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A letter from Catherine Day in Malawi

February 28, 2010

February has been a “settling in” month. After six months in Malawi, things are beginning to come to a pattern of life. I’m beginning to feel that I am at home in my job. This has been evident in a number of ways.

First, I’m writing this from my synod office, not from my home. That is a major step in settlement. In a synod that is growing, finding office space becomes a challenge. The physical plant of the synod consists of the original mission buildings from the late 1800s. As the synod’s ministry expands and new folks join the staff, the challenge is to adapt the historic space to the current need. This is not unlike the situation in many of our older church buildings in the States. New spaces are created; old ones are reconfigured. It has taken some time to reconfigure the right spot to allow pastors easy access to my office and to integrate my work into the flow of the synod programming. After several proposals, the right spot has been reconfigured, an office created near the other offices of those in the synod involved in education at various levels. It is a perfect fit. I feel at home.

But more important than a location is the programming that is being done. That has come into focus this month, too, both in the pastors’ training and at Chigodi. For the pastors, this took the form of workshops for the presbytery clerks and moderators’ training. These were first events of their kind. All the clerks and moderators are pastors whose training has been in theology, not administration. So these sessions aimed at better equipping these pastors to administer their presbyteries. I was the facilitator, working with synod officials and an excellent layman, lawyer and friend of the synod, Mr. Musolole. The training was so well received that the pastors suggested that we present this to all pastors in the presbyteries to aid their churches. We are working on those plans for the future. At Chigodi, while we are still wrestling with the water issue, we have determined to move forward with programming on a small scale. The new program director, Mrs. Majamanda, a capable, energetic Malawian, has moved into the director’s house and is initiating some new programs and re-instating some of the traditional training options. Mrs. Majamanda has served as the Women’s Coordinator for Chiradzulu Presbytery for more than 15 years, so she knows the women of the church and the needs of the women and of the church. This is her frame of reference for the programming. At present all of the programming is on a small scale because we do not have much money but we are working to address that issue, too. Alongside the programming, we are developing income generating projects that combine training and profit for the Center, like teaching a few women with tailoring skills to make clerical stoles, coveted items among the pastors of the synod. The facility is beginning to come to life again.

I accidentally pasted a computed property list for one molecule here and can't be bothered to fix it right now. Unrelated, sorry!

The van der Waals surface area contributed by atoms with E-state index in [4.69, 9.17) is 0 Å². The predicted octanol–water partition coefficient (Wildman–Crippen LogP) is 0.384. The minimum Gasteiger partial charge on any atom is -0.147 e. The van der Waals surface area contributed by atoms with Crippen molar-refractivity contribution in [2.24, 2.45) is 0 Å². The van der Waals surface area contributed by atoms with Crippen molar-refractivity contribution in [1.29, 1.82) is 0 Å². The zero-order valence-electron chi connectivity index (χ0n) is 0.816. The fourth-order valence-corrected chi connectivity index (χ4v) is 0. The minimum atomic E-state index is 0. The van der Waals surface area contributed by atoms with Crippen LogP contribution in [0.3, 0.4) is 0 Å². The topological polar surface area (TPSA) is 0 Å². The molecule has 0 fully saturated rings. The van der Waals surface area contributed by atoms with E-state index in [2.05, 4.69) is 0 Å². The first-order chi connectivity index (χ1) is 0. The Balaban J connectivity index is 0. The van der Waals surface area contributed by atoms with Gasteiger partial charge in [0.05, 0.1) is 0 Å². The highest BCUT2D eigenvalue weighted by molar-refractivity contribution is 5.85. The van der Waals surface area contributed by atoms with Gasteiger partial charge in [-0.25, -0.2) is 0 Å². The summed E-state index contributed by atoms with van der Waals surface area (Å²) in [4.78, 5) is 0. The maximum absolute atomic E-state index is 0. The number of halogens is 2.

All of these things have combined to make it feel like I am finding a place within the synod and doing something of significance for the synod. For this I praise God. Please pray with me for the development of these plans and programs. Pray that they would be beneficial for the participants and for the church.

The 2010 Mission Yearbook for Prayer & Study, p. 59


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